The Thames Valley Police in England produced a video called Tea and Consent explaining initiating sex using a cup of tea as the analogy. The short video does a great job at pointing out if someone doesn’t want tea, or are unable to, then don’t force it on them. If they said they wanted tea yesterday that doesn’t mean they want tea today.

“If they don’t drink it, and this is the important bit, don’t make them drink it. Just because you made it doesn’t mean you’re entitled to watch them drink it,” states the video.

It perfectly explains what consent means. It also shows a need to change how we approach this issue.

The dialogue has to change so that individuals feel safe in their own skin and environment.

 

Just Posted

Ponoka will save $430,000 with change to new waste contractor

Transition to take place with CanPak for Jan. 1, contract includes two bins

Crime rate slowly falling in Ponoka County

Ponoka RCMP stats show crime figures down from same nine month period in 2017

Ponoka Victim Services brings support dog to court hearing

One support dog was in Ponoka to provide support for a young victim attending court

Life of Darrell Paulovich honoured at Ponoka memorial

One of rodeo’s biggest fans was remembered during a memorial celebrating his life

PHOTOS: Volunteers add lights to Ponoka’s Centennial Park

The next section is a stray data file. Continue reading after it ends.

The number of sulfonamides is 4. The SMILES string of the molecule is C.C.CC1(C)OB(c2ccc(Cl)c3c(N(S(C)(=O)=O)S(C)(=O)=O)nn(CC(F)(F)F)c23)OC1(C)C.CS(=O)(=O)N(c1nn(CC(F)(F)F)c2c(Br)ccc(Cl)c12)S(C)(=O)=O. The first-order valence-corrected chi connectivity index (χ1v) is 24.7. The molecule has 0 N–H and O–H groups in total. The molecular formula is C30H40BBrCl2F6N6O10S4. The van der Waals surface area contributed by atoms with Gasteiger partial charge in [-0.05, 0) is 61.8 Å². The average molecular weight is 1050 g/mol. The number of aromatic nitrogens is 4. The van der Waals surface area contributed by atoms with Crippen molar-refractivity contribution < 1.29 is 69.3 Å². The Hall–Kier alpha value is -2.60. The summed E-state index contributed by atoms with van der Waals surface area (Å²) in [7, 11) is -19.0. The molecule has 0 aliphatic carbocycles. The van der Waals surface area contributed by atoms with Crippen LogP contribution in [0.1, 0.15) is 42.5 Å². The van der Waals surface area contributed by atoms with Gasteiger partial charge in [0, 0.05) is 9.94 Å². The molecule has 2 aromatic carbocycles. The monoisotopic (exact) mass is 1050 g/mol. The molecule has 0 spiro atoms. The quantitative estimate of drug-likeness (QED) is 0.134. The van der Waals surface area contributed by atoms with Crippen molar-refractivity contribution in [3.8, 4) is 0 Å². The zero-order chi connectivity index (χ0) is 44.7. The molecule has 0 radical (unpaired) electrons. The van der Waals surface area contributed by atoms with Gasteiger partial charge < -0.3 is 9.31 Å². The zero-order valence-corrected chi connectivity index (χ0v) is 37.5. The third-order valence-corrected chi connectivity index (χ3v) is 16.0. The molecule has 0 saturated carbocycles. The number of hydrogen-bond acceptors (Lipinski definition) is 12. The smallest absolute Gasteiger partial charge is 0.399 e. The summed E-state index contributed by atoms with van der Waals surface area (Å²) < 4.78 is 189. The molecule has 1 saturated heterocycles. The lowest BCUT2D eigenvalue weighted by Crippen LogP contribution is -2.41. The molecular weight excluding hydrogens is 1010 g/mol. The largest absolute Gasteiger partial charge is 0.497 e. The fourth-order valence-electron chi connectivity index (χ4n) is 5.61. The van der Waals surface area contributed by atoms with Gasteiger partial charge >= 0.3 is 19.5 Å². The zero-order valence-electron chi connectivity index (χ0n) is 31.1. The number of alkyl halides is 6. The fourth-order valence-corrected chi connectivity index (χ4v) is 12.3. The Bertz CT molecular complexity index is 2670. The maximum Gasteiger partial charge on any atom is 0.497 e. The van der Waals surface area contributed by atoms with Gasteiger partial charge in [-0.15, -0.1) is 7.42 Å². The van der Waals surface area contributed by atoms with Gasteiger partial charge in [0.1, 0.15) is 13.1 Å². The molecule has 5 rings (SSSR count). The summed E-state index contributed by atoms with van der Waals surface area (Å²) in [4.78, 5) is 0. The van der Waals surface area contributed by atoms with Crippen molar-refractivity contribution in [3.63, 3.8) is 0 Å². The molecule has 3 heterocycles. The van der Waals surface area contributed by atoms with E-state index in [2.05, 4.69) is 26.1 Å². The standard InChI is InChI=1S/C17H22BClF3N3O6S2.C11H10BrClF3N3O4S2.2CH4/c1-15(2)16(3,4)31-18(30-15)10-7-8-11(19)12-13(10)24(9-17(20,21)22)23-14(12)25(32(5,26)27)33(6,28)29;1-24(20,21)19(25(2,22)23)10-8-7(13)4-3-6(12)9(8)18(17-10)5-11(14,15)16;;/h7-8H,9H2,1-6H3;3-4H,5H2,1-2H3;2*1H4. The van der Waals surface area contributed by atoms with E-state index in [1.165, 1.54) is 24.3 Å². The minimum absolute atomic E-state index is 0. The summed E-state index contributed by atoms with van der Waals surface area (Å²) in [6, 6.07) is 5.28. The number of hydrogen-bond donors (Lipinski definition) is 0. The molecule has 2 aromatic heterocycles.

Centennial Park in Ponoka will have a festive appearance once again thanks to volunteer supports

VIDEO: Shoppers like self-checkout lanes at the grocery store, survey suggests

Grocery Experience National Survey Report suggests most grocery shoppers spend 32 minutes per visit

Ponoka County issues stop order on un-permitted scrap metal recycler

Complaints about the business located near Morningside came to county council’s attention

No deal in sight: Canada Post warns of delivery delays into January

Union holds fifth week of rotating strikes as both sides remain apart on contract negotiations

Ponoka woman and Sylvan Lake man see assault charges withdrawn

Charges dropped in Rimbey Provincial Court, stayed against Morsette

Police looking into two more incidents at private Toronto all-boys’ school

Police and the school have said two of the prior incidents involved an alleged sexual assault

Air force getting more planes but has no one to fly them, auditor warns

The report follows several years of criticism over the Trudeau government’s decision not to launch an immediate competition to replace the CF-18s.

Bolder action needed to reduce child poverty: Campaign 2000 report card

The report calls for the federal government to provide more funding to the provinces, territories and Indigenous communities to expand affordable, quality child care.

Judge bars US from enforcing Trump asylum ban

Protesters accused the migrants of being messy, ungrateful and a danger to Tijuana; complained about how the caravan forced its way into Mexico, calling it an “invasion.”

Ottawa Redblacks defensive back Jonathan Rose suspended for Grey Cup

Rose was flagged for unnecessary roughness and ejected for contacting an official with 37 seconds left in the first half following a sideline melee after a Tiger-Cats reception.

Most Read